should not be employees of NERTO.  This is essential as long as the RTO is
 responsible for the real-time and day-ahead markets.  Moreover, a fully
 independent monitoring position with region-wide responsibility would
 attract a well-respected lawyer or economist of the highest academic and
 professional credentials.  Such an individual would understand competition
 and avoid the temptation to micro-manage the market.
     The independent monitor's responsibilities should be limited to
 reviewing the market's mechanisms and identifying concerns.  It should not
 have remedial power.  FERC has no authority to delegate its enforcement
 responsibilities to what are, in essence, private persons.  Only the
 Commission, and not the independent monitor, may impose fines or pronounce
 individual market participants in violation of a tariff, Commission
 regulations or the Federal Power Act, including any determination that any
 market participant has, or has exercised, market power.  To the extent an
 independent monitor determines that individual market participants have
 engaged in activities that violate the tariff, Commission regulations or
 the FPA, its conclusions should only be shared with the Commission, and
 not the RTO.  Moreover, any such allegations should only be made where the
 independent monitor has proof in excess of some minimum due process
 standard.  The very reporting of such allegations will in itself likely
 interfere with market conduct that may be efficient and could impose
 unnecessarily great cost on a wrongly accused market participant.  These
 are severe outcomes if the monitor is wrong.
     PPL conducts its business in a fair and ethical manner in all of its
 markets.  We stay within the rules and law.  PPL supports penalties and
 sanctions against entities that do not.  However, this support
 pre-supposes a legitimate form of policing (as described above), clearly
 stated penalties in a tariff, and an opportunity to defend one's actions.
 Existing market monitoring systems in the northeast RTOs, including PJM,
 do not today satisfy these criteria.
     As a final point on monitoring, the proposed independent monitor must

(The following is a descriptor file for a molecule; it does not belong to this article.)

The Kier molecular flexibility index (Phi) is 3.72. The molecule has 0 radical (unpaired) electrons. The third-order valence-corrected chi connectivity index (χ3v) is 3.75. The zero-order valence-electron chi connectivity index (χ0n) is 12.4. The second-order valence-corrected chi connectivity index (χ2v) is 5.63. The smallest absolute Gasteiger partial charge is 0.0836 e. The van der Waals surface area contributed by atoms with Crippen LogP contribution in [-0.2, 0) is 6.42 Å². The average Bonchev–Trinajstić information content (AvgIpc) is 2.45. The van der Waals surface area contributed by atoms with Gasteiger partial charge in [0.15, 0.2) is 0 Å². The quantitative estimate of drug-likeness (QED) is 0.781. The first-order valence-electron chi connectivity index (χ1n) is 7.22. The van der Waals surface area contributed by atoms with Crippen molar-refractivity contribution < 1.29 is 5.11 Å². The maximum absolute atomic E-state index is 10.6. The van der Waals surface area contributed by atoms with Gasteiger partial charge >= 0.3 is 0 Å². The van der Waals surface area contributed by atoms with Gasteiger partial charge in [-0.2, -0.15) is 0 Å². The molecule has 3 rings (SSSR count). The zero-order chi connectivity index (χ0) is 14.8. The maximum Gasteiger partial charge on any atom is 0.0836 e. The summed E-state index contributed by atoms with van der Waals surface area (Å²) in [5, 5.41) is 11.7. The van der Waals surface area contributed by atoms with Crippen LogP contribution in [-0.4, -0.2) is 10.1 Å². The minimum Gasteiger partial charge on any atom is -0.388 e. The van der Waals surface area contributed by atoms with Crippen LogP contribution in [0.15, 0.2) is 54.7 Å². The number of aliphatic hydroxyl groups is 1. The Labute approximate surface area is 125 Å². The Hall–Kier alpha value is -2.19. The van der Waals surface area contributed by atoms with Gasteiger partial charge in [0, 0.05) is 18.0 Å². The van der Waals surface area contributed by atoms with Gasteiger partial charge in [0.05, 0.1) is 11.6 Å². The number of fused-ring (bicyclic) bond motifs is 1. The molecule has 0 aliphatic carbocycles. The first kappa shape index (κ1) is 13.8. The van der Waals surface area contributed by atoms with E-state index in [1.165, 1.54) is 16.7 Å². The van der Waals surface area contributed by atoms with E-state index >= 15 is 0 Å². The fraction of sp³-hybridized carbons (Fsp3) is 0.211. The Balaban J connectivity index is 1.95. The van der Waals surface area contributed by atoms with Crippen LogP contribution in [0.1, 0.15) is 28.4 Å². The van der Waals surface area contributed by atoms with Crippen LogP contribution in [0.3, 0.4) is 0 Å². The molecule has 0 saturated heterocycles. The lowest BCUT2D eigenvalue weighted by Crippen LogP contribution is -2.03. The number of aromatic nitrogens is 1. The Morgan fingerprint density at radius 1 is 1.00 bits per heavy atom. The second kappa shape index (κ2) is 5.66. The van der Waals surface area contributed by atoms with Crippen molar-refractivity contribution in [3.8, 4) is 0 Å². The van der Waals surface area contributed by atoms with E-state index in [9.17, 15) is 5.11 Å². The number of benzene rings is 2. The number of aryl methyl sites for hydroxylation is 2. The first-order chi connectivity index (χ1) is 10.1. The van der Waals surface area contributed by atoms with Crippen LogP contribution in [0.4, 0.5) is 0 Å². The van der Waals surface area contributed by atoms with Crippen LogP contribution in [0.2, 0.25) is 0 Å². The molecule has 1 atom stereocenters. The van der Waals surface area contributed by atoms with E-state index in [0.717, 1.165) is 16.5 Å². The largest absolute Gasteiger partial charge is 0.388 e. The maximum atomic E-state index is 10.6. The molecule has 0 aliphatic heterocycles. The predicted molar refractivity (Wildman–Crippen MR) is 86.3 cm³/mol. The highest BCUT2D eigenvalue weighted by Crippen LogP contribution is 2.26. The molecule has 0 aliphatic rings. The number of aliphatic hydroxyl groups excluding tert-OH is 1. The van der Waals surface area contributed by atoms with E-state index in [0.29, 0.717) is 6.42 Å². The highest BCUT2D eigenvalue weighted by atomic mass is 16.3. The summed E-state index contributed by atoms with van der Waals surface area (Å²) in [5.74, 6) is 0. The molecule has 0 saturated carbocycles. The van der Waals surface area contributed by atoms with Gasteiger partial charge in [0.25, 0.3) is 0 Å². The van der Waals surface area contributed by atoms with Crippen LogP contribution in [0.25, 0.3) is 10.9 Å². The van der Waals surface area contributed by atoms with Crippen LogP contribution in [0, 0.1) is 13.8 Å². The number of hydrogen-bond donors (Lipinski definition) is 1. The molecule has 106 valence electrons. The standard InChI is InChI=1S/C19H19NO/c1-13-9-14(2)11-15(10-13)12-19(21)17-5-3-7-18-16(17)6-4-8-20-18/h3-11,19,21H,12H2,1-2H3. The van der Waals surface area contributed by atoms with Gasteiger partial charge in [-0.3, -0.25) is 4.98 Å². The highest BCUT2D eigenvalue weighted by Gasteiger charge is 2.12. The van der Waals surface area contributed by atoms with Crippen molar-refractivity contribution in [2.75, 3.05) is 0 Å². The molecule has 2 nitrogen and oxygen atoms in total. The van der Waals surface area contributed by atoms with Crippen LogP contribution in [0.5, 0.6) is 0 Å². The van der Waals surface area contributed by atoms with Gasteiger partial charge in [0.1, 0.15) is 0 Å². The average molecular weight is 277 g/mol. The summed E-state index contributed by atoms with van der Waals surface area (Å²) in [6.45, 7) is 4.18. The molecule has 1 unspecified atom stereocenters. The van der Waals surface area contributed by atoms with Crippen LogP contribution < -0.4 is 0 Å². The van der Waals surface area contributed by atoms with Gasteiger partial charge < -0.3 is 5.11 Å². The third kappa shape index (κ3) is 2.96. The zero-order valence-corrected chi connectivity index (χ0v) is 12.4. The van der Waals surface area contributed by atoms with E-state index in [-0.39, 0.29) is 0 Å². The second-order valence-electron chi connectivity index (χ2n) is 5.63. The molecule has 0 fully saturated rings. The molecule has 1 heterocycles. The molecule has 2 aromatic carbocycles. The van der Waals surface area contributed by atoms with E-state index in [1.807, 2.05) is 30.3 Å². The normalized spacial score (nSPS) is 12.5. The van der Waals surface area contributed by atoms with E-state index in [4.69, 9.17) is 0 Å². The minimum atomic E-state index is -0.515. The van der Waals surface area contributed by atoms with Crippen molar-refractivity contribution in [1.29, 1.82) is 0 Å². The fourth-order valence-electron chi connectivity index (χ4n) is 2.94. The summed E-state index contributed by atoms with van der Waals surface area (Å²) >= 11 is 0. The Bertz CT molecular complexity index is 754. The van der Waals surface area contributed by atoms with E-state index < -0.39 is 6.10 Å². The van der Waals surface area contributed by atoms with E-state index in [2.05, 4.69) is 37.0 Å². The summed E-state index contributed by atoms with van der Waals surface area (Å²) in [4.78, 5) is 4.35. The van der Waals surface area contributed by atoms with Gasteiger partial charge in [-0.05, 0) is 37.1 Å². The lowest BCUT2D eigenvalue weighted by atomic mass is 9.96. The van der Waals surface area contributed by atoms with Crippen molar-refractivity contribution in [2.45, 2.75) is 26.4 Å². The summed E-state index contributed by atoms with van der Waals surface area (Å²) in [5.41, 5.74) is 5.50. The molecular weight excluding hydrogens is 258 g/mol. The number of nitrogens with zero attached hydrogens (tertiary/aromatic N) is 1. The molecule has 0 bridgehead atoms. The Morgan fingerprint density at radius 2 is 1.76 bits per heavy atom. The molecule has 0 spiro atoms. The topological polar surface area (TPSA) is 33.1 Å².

also monitor the RTO and transmission owners, as well as market
 participants.  It should report on inefficient rules or practices and RTO
 activity that it inconsistent with the RTO's role as an independent,
 neutral administrator of its markets and the transmission system.

                           Issue 5: Energy Markets

     A critical outcome of the mediation should be a single market for the
 northeast.  Market participants do not want the same "design" being run
 over three or four markets, which will do little to eliminate seams.  What
 is needed is a single market, an objective we believe is achievable.
     PPL believes the current PJM markets are the best starting point.  The
 PJM markets provide for both physical and financial transactions and for
 financial transmission rights.  The systems have proven themselves
 relatively flexible and trouble-free, capable of responding to new needs
 and conducive to competition.  Thus, PPL advocates what has become known
 as the Standard Market Design -- a nodal locational pricing system with
 self-scheduling rights including financial transmission rights and a
 two-settlement system with virtual bidding.
     Long-term it is also desirable to amalgamate control areas.  PPL
 recognizes the hurdles to eliminating the several control areas in the
 northeast in the near term.  However, we believe that to reach the
 efficiency levels and the ultimate unified northeast market, the existing
 control area boundaries, rooted in the same traditionalism as the ISO
 boundaries and usually coinciding with them, must be eliminated.  PPL
 believes the final goal should be a single control area coinciding with
 the footprint of the RTO.  Such a single control area will do the most to